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cook*create*read: Review: Station Eleven by Emily St John Mandel

Sunday, May 03, 2015

Review: Station Eleven by Emily St John Mandel

I think Station Eleven by Emily St John Mandel was one of the most hyped books of the last quarter of 2014.  Every one and his dog seemed to be reading and mostly loving this book, which didn't bode well for me.  I tend not to enjoy the super hyped up books and end up bitterly disappointed.  And so I put off picking this one up for quite some time.

For those of you who've been living under a rock, this book is set mostly in a post apocalyptic world that has been wiped out by a killer flu virus.  All the more scary because it is so plausible.  The timeline flits between three time periods - several years before the apocalypse, 'day zero' and the days immediately after the flu virus hits and 20 years into the future.

The parts of the story that were set before the killer virus were the least enjoyable for me.  I found the characters here to be spoiled, boring, selfish and one dimensional and the storylines predictable and flat.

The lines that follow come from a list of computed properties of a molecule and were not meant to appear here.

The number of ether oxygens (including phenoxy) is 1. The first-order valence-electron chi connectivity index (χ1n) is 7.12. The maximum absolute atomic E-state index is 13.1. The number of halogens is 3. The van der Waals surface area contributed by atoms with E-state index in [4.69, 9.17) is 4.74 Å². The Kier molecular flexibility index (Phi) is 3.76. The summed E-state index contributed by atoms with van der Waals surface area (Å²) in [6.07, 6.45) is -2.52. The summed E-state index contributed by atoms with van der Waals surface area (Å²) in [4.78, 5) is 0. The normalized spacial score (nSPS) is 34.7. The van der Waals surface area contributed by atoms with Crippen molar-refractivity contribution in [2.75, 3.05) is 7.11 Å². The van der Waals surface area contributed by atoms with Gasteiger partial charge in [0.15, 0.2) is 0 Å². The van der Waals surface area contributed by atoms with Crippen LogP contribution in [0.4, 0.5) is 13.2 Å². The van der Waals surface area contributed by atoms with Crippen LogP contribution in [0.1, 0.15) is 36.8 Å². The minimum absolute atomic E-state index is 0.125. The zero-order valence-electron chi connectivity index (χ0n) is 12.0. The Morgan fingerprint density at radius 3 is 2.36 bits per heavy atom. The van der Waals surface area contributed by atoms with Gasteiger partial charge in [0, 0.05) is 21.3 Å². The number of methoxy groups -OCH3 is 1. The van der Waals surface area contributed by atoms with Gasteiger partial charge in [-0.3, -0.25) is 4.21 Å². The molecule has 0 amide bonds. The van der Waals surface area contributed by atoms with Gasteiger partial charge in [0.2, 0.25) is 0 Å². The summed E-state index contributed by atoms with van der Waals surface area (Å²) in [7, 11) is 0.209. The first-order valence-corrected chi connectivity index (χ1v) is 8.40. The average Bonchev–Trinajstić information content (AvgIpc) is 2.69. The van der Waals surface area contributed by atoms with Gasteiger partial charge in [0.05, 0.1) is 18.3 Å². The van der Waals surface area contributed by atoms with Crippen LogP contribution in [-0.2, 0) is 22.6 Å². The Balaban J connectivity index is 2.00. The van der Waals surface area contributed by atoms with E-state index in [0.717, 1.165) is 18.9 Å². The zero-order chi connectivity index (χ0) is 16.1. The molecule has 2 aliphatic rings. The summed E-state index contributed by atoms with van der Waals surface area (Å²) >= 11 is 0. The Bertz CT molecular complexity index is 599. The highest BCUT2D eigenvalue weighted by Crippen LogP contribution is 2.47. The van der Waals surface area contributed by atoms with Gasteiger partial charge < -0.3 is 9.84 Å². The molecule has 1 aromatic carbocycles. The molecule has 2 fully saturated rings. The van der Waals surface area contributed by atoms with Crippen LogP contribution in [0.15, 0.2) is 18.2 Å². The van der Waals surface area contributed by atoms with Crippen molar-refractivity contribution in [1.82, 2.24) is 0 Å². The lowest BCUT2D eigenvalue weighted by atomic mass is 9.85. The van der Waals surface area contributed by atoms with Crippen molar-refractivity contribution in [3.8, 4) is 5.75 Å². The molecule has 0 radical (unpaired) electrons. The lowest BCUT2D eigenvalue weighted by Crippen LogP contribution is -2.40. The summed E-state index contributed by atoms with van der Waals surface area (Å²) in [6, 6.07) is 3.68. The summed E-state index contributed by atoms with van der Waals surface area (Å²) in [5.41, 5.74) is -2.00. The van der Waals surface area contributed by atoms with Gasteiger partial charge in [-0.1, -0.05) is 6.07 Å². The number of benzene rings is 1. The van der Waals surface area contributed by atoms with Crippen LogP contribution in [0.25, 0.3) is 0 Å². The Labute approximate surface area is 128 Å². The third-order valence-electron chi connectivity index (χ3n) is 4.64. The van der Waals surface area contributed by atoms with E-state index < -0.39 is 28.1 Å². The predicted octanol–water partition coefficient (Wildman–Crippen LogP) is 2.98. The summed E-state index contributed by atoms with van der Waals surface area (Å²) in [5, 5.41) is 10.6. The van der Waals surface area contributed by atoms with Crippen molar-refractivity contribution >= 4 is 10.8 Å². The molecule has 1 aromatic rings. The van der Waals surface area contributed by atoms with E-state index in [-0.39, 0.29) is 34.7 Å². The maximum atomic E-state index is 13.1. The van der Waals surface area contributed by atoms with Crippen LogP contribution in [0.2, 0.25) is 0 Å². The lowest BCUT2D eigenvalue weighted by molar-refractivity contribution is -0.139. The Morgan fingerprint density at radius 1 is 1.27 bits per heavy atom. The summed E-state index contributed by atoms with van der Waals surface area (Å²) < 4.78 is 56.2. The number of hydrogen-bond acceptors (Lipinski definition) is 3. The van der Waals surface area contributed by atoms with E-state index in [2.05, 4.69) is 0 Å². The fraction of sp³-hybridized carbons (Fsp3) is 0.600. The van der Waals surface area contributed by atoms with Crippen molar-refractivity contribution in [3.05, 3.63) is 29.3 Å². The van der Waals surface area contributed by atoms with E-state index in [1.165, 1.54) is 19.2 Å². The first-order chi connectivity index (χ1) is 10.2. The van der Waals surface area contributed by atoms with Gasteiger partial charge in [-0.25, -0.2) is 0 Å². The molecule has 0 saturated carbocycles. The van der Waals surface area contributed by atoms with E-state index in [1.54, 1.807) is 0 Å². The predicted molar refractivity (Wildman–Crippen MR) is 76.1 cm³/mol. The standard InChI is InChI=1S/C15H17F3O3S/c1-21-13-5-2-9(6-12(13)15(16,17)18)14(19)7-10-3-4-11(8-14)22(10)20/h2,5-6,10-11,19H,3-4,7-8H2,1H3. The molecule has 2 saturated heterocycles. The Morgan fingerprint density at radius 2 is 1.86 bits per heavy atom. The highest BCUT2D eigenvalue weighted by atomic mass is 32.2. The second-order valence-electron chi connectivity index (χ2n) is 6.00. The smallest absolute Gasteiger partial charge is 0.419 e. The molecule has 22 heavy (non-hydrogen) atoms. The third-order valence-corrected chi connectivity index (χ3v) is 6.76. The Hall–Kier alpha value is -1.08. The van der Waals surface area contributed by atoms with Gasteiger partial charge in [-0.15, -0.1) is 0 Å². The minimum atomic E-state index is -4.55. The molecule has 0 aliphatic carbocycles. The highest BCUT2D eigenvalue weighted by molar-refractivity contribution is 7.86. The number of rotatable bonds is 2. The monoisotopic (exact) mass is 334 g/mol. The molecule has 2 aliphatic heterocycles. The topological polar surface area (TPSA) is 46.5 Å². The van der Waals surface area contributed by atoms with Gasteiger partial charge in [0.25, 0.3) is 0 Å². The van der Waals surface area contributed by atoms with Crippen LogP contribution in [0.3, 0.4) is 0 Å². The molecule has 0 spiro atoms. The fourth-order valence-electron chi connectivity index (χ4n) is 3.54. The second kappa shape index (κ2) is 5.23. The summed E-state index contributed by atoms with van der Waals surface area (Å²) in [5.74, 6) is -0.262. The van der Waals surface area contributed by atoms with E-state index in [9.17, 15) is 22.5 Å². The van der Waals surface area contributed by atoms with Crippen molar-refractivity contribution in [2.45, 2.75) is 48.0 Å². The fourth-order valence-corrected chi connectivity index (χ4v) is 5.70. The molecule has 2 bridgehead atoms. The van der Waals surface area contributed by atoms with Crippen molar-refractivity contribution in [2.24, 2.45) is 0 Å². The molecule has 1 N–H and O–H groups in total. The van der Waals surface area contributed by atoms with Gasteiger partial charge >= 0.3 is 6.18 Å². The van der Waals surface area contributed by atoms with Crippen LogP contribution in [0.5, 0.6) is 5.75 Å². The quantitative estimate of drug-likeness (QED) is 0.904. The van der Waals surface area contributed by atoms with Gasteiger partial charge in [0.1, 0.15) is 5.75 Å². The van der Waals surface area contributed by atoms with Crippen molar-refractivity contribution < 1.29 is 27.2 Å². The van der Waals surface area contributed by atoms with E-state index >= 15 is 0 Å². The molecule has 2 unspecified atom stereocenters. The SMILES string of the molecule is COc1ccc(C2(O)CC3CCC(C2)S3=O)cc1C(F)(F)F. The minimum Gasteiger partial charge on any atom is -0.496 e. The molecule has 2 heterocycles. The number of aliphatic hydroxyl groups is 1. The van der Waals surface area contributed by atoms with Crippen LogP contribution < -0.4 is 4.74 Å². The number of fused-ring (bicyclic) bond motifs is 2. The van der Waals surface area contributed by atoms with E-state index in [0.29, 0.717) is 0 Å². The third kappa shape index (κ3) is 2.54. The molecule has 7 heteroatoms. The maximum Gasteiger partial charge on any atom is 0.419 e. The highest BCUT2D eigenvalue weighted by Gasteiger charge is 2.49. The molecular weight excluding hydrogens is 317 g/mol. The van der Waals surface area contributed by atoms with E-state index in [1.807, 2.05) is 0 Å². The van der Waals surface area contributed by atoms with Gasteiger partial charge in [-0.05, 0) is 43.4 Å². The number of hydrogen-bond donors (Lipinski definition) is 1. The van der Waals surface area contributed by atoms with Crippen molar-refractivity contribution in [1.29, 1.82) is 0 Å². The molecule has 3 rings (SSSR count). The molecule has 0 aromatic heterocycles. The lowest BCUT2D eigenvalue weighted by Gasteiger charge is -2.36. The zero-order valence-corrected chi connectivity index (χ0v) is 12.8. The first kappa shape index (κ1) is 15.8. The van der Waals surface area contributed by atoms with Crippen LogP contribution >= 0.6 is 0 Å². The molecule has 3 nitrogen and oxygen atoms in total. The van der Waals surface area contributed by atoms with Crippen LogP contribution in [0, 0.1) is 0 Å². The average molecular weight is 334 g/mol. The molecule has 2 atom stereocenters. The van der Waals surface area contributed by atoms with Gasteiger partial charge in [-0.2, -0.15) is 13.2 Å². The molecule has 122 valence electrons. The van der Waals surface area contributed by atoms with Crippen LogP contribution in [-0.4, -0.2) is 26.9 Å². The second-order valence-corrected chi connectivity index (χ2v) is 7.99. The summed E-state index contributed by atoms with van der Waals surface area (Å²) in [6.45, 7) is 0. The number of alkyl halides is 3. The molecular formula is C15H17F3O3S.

The post apocalyptic sections were far more enjoyable, with some beautifully written sections.  Here is one example - this goes on for quite a few paragraphs, but this is just an excerpt:

No more screens shining in the half-light as people raise their phones above the crowd to take photographs of concert stages.  No more concert stages lit by candy-coloured halogens, no more electronica, punk, electric guitars. No more pharmaceuticals.  No more certainty of surviving a scratch on one's hand, a cut on a finger while chopping vegetables for dinner, a dog bite. No more flight.  No more towns glimpsed from the sky through airplane windows, points of glimmering light; no more looking down from thirty thousand feet and imagining the lives lit up by those lights at that moment.
Can you imagine it?  It sends a shiver up my spine.

Overall, although it did not quite live up to the hype for me, I did enjoy this story.  The writing was often beautiful, the characters mostly likable and empathy-inducing and the entire premise believable and frightening.   I would recommend this to anyone wanting to dive into the apocalyptic genre.  I think this is a good starting point due to the mix of timelines, and I gave it a highly acceptable 3 stars.

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